Another example:

"If you don't clean up this mess I'm putting it away for a while and you won't be able to play with these toys!" punishment

VERSUS

"I see you are having a hard time using this toy safely. I think we'll put it away until I can sit with you and help you use it safely." not punishment

I think what most of you are describing is not punishment. But hey, I'm not the decider so let's discuss that too if you like!
I haven't read the last 5 pages, so this discussion may be on a totally different tangent by now, but I respectfully disagree with the above. Sugarcoating it doesn't change anything. Sure, it's a nicer way to behave, and is more respectful of the child (and it illustrates the difference between a bad mommy day and a good mommy day), but either way the parent is imposing an external consequence by taking something away (playground time, a toy) because the child wasn't behaving in an appropriate way. Didn't a lot of people on here agree that a punishment is a punishment if the child sees it as such, regardless of the parent's intention? Then taking the block away that they are hurling at your head is a punishment regardless of how nice you are about it. It doesn't mean you shouldn't take the block away, but there is no away around the fact that it is an externally imposed consequence, which many on here have argued is just another way of saying punishment.

I think this is why there is so much confusion about punishment/consequences. It really is a grey area, and the reaction you get from the GD forum is all dependent on how you phrase things.
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#131 of 188 Old 02-27-2007, 02:22 PM
 
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Originally Posted by Piglet68 View Post
I'm finding through this discussion that a simple definition of punishment may be difficult to pin down. And that my original examples of what I consider punishment were not good examples!

Just last night I had to pick up my DD and carry her into the bedroom. She was having a total meltdown because her brother was reading a book and she wanted to take it in to the bedroom for story time and I said no, she had to pick a different book. The poor kid was so tired and obviously not able to control her emotions. I felt sympathy for her. And I knew it was not her fault that she was reacting this way and also that it is unsettling for her and even frightening sometimes when she loses control of herself. So there was no scolding or demanding. I just gently said "hey, S is reading that book right now so we're going to have to go pick another one". And she started yelling and I could see she was not able to just go with me so I said "hey kiddo, let's go pick another story" and I picked her up and carried her to the bedroom.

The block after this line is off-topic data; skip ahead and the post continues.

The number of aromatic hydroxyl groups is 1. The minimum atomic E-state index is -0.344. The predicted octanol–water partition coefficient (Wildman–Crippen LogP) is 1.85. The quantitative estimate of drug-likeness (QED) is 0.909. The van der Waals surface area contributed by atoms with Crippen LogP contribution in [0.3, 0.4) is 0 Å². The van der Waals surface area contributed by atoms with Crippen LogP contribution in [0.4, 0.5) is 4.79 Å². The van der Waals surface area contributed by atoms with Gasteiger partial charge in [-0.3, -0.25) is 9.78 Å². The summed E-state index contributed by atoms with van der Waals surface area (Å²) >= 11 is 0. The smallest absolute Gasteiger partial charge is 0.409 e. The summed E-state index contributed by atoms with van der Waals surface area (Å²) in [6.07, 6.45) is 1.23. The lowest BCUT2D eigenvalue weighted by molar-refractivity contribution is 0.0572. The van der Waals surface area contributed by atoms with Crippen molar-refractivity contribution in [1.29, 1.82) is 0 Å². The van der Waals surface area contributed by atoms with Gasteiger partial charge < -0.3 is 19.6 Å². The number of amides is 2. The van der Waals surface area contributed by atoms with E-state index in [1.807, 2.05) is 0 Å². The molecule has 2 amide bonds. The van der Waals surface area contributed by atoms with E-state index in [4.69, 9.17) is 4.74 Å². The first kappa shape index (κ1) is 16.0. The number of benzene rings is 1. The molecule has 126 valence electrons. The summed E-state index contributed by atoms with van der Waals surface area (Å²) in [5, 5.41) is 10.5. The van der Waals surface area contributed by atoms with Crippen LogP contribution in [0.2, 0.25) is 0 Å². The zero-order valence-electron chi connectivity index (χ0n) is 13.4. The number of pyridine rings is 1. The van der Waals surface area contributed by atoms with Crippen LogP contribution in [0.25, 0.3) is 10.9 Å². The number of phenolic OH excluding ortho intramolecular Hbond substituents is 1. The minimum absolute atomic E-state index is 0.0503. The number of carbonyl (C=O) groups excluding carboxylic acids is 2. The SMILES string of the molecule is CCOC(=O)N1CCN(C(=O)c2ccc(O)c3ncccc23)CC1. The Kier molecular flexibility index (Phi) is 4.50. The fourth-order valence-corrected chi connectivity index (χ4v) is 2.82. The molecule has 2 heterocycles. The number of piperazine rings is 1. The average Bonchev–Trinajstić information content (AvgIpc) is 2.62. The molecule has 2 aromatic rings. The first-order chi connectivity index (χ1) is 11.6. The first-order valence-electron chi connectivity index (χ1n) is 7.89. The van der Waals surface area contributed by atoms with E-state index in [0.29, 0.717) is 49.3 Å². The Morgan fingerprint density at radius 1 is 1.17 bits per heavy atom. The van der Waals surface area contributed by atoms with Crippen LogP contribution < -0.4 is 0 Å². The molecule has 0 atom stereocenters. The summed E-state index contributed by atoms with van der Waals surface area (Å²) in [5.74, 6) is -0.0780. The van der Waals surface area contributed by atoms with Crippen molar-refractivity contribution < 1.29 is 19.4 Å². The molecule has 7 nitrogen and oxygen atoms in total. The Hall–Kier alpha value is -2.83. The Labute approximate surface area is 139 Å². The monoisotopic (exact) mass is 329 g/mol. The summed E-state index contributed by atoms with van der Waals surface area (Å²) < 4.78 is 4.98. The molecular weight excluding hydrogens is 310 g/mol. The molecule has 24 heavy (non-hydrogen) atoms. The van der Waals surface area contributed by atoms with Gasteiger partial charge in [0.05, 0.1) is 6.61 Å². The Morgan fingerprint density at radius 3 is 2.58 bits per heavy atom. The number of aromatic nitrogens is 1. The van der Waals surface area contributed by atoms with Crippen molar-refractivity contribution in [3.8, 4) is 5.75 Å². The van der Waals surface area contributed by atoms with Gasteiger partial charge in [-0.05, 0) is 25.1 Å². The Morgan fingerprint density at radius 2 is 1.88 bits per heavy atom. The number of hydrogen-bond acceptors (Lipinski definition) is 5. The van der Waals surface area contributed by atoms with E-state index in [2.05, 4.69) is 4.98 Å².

She screamed "No! Put me down! I don't want to go!" but I carried her anyways and when we got in there I soon found ways to soothe her and within a minute or two of us arriving in the bedrom she was happily climbing in bed with another book. (yes, I pat myself on the back in moments like this because I have many moments where i screw it all up, lol!).

I thought about this example all night and how it WAS coercion on my part to carry her in there. But why wasn't it punishment? I know, but find it hard to write out.

Like deva, it just seems obvious to me when it is and isn't punishment. Yes, I used my bigger size and strength last night, but I did it to HELP her. I know that she was out of control and needing an "emotion coach" in that moment, and...and I think this might be the key....there was no expectation on my part that she DO or NOT DO or CEASE TO DO something in order to prevent me from carrying her out, and my carrying her was not framed in a "you can stop me from doing this if you do X" sort of manner. I just said "hey, it's time to go do this".